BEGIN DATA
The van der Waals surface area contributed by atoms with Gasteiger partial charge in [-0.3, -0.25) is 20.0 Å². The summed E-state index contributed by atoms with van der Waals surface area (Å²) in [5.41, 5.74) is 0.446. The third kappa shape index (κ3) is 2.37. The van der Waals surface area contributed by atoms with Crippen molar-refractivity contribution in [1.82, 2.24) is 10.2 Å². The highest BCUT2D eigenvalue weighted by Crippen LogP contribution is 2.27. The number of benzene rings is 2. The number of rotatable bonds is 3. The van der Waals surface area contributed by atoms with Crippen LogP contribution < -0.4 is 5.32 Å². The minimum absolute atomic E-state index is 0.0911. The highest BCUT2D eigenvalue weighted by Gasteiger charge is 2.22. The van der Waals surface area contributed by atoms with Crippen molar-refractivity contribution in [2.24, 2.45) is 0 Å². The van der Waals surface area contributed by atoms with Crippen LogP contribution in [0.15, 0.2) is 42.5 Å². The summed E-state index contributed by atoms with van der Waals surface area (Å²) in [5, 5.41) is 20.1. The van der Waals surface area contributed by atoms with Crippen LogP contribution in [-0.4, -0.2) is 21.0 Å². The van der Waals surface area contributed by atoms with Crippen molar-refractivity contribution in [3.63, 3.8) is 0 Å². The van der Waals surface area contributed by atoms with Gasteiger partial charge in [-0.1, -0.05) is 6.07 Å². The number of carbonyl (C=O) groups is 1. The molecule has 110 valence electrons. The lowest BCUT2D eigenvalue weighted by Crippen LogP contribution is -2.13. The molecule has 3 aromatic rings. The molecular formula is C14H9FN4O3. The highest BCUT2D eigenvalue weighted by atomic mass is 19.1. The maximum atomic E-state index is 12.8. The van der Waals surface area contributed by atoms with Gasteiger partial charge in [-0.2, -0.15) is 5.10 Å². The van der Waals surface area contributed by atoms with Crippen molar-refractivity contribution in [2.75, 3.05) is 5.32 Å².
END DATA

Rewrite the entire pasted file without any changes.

The van der Waals surface area contributed by atoms with Gasteiger partial charge in [-0.3, -0.25) is 20.0 Å². The summed E-state index contributed by atoms with van der Waals surface area (Å²) in [5.41, 5.74) is 0.446. The third kappa shape index (κ3) is 2.37. The van der Waals surface area contributed by atoms with Crippen molar-refractivity contribution in [1.82, 2.24) is 10.2 Å². The highest BCUT2D eigenvalue weighted by Crippen LogP contribution is 2.27. The number of benzene rings is 2. The number of rotatable bonds is 3. The van der Waals surface area contributed by atoms with Crippen LogP contribution < -0.4 is 5.32 Å². The minimum absolute atomic E-state index is 0.0911. The highest BCUT2D eigenvalue weighted by Gasteiger charge is 2.22. The van der Waals surface area contributed by atoms with Crippen molar-refractivity contribution in [2.24, 2.45) is 0 Å². The van der Waals surface area contributed by atoms with Crippen LogP contribution in [0.15, 0.2) is 42.5 Å². The summed E-state index contributed by atoms with van der Waals surface area (Å²) in [5, 5.41) is 20.1. The van der Waals surface area contributed by atoms with Crippen LogP contribution in [-0.4, -0.2) is 21.0 Å². The van der Waals surface area contributed by atoms with Crippen molar-refractivity contribution in [3.63, 3.8) is 0 Å². The van der Waals surface area contributed by atoms with Gasteiger partial charge in [-0.1, -0.05) is 6.07 Å². The number of carbonyl (C=O) groups is 1. The molecule has 110 valence electrons. The lowest BCUT2D eigenvalue weighted by Crippen LogP contribution is -2.13. The molecule has 3 aromatic rings. The molecular formula is C14H9FN4O3. The highest BCUT2D eigenvalue weighted by atomic mass is 19.1. The maximum atomic E-state index is 12.8. The van der Waals surface area contributed by atoms with Gasteiger partial charge in [-0.2, -0.15) is 5.10 Å². The van der Waals surface area contributed by atoms with Crippen molar-refractivity contribution in [2.75, 3.05) is 5.32 Å².